Johnson’s proposals centered on annual quota limiting the number of immigrants able to enter the country. In 1921, Johnson introduced a bill setting up a quota system limiting any nationality to just 3 percent of the number counted during the 1910 census. The anti-immigration bill passed both houses of Congress by resounding margins, and gained President Warren Harding’s signature. The purpose of this and similar quotas was clear. Most Northern European immigrants had come to the United States in large numbers prior to 1910, so the law would have little effect on the future entry of British, German, Irish, or Scandinavian immigrants, whereas many potential immigrants from Southern and Eastern Europe would be barred from entry.
Still, to Johnson and many of his colleagues, the restrictions seemed too lenient. Building on his public reputation as an immigration “expert,” Johnson took up a position as president of the Eugenic Research Association during 1923–1924. This group pushed for the adoption of public policy based on the pseudo-science of eugenics. The eugenics movement, with Johnson as its chief Congressional advocate, pushed for more stringent limits to recognize Northern and Western Europeans as more intelligent, democratic, and more readily assimilable into the United States.
On March 17, 1924, Johnson proposed a new bill using the 1890 census as its benchmark. The bill limited European immigrants to 2 percent of each group’s population in this country as of 1890. A maximum of 150,000 immigrants, drawn almost entirely from the eugenicists’ favored nations, was set as the annual ceiling on all immigration. The act excluded from entry anyone born in a geographically defined “Asiatic Barred Zone,” which included most of the continent of Asia. A final section of the act banned immigration by groups ineligible for naturalization, a category that included the Japanese.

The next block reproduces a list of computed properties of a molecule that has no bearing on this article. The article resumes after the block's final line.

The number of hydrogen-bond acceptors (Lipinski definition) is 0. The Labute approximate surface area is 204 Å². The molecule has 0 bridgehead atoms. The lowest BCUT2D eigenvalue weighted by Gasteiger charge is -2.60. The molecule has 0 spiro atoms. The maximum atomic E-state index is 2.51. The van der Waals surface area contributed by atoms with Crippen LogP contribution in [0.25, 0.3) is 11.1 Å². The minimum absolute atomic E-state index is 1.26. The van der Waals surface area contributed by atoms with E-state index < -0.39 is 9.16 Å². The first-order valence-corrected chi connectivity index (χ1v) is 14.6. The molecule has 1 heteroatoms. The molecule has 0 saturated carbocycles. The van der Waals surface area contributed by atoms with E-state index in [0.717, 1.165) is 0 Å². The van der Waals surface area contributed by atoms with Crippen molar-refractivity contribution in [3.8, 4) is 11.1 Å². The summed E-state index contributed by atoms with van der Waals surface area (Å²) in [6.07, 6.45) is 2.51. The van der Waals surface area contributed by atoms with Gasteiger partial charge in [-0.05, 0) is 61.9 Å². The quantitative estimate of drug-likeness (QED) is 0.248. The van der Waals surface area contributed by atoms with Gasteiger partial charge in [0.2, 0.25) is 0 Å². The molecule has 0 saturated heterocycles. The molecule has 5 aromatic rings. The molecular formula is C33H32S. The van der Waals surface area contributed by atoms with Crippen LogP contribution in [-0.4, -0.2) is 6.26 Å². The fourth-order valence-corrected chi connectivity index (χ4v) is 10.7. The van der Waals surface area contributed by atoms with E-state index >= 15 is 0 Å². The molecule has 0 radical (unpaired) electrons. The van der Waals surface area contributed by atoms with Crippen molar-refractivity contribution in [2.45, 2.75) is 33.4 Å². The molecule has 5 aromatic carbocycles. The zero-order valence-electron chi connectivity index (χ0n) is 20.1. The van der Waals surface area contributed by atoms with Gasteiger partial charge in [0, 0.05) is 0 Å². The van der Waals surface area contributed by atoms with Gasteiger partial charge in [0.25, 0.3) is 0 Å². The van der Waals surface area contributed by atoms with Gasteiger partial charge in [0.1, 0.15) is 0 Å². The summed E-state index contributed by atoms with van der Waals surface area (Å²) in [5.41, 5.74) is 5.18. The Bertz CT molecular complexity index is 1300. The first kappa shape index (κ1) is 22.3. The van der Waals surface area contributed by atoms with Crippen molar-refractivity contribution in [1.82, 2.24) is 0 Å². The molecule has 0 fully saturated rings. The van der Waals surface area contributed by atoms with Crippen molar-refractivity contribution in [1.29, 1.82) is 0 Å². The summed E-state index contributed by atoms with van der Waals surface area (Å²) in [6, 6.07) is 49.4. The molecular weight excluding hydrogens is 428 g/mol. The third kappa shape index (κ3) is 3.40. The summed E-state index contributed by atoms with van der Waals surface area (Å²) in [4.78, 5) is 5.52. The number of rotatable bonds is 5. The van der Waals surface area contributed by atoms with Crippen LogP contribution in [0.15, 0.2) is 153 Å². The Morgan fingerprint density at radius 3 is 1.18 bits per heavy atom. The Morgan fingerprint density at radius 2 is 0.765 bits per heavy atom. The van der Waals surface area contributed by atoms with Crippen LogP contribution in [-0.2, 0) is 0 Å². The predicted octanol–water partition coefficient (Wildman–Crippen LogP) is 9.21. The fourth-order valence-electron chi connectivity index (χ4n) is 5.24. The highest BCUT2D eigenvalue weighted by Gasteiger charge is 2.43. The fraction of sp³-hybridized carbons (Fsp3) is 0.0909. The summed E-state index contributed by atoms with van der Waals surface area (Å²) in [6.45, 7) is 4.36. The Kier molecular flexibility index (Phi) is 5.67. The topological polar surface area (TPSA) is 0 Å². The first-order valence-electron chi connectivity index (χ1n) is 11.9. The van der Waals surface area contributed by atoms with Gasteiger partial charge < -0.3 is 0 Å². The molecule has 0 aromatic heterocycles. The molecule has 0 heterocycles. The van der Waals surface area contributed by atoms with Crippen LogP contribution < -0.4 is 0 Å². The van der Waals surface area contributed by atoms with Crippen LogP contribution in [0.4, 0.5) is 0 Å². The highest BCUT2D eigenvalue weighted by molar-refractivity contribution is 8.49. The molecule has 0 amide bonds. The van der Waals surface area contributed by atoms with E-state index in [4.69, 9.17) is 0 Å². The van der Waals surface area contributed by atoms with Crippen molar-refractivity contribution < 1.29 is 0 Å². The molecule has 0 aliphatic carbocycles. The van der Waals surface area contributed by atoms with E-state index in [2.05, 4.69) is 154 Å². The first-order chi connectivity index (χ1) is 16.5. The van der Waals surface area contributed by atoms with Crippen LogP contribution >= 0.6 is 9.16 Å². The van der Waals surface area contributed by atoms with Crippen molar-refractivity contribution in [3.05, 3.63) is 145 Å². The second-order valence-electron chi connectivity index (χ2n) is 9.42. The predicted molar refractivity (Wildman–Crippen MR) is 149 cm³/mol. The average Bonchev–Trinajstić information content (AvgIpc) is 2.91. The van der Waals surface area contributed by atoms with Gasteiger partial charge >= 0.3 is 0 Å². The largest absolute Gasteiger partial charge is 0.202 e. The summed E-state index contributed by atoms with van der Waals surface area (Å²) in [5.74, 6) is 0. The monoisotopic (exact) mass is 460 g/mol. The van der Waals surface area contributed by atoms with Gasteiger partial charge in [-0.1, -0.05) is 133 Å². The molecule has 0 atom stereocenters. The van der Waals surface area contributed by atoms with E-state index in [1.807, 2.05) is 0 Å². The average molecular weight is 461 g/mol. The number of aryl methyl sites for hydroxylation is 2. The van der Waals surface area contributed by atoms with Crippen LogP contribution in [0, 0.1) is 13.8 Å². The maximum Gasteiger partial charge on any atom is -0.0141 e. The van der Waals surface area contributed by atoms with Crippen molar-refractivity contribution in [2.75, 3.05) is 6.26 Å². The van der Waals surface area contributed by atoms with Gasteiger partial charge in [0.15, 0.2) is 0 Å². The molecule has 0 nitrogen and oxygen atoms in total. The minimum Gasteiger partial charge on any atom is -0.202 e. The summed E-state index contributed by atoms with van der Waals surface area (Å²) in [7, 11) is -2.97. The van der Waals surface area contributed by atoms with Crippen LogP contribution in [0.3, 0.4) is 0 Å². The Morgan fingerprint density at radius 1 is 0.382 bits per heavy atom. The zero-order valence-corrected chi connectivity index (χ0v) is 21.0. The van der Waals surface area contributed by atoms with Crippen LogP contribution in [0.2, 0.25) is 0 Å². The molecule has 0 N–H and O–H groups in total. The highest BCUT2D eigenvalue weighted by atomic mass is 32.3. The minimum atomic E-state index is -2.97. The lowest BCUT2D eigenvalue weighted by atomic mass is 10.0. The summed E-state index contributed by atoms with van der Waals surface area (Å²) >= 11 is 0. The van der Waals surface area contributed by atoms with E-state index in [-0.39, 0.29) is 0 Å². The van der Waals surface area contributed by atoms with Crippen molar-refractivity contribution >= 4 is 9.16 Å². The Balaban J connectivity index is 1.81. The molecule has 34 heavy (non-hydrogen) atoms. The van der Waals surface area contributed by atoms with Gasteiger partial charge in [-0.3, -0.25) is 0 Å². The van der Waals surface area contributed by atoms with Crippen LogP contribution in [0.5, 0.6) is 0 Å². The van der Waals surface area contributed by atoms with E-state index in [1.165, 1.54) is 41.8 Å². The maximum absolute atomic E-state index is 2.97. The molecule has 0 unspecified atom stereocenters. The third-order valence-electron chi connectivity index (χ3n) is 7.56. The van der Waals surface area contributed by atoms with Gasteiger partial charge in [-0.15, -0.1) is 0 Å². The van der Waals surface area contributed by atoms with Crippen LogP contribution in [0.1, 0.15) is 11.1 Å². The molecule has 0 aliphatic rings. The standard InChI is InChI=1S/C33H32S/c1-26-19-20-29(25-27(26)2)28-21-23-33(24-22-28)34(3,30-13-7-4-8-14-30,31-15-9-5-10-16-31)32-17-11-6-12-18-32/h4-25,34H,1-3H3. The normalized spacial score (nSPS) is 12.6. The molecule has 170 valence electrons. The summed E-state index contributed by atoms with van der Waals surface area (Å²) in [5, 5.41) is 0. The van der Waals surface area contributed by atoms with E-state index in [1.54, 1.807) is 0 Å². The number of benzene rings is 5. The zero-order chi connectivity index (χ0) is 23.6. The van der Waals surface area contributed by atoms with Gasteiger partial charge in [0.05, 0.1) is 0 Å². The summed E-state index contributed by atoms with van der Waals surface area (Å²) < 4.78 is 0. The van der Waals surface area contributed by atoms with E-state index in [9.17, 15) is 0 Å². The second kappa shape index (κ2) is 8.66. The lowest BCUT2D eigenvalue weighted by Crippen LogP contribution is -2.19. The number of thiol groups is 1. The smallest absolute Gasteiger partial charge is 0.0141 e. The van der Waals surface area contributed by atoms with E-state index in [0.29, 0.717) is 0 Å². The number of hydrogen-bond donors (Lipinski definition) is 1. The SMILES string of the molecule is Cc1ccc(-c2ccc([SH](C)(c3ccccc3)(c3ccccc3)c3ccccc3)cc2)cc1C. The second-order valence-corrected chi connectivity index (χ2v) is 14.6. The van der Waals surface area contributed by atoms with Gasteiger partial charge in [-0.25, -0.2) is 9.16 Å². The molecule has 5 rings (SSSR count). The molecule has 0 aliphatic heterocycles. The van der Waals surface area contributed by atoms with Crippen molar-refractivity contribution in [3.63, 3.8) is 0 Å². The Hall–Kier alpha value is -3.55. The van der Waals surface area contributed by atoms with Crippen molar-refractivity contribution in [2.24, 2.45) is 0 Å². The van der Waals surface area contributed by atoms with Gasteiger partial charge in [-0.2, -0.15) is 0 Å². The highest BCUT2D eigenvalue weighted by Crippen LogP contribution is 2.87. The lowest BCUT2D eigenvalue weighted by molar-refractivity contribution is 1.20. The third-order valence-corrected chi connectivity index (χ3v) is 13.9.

The measure easily passed both houses and was signed by the President on May 26, 1924. The law is rightfully seen as among the most important immigration laws in US history.
The law’s impact exceeded even its most optimistic supporters’ expectations. In part due to the Johnson-Reed Act, over the 23 years from 1924 to 1947, only 2,718,006 immigrants came to the United States.
The effects of Johnson’s campaigns against immigrants and radicals lasted far beyond his Congressional career. By placing race-based quotas on immigration, Johnson succeeded at “putting up the bars” against millions of people who saw the United States, warts and all, as a potential sanctuary against war and persecution.
Aaron Goings, Ph.D., is a senior researcher at the Institute of Advanced Social Research in Finland. He previously taught at St. Martin’s College.
This piece is excerpted with permission from The Red Coast: Radicalism and Anti-Radicalism in Southwest Washington by Aaron Goings, Brian Barnes, and Roger Snider, copyright © 2019. Available from booksellers or Oregon State University Press.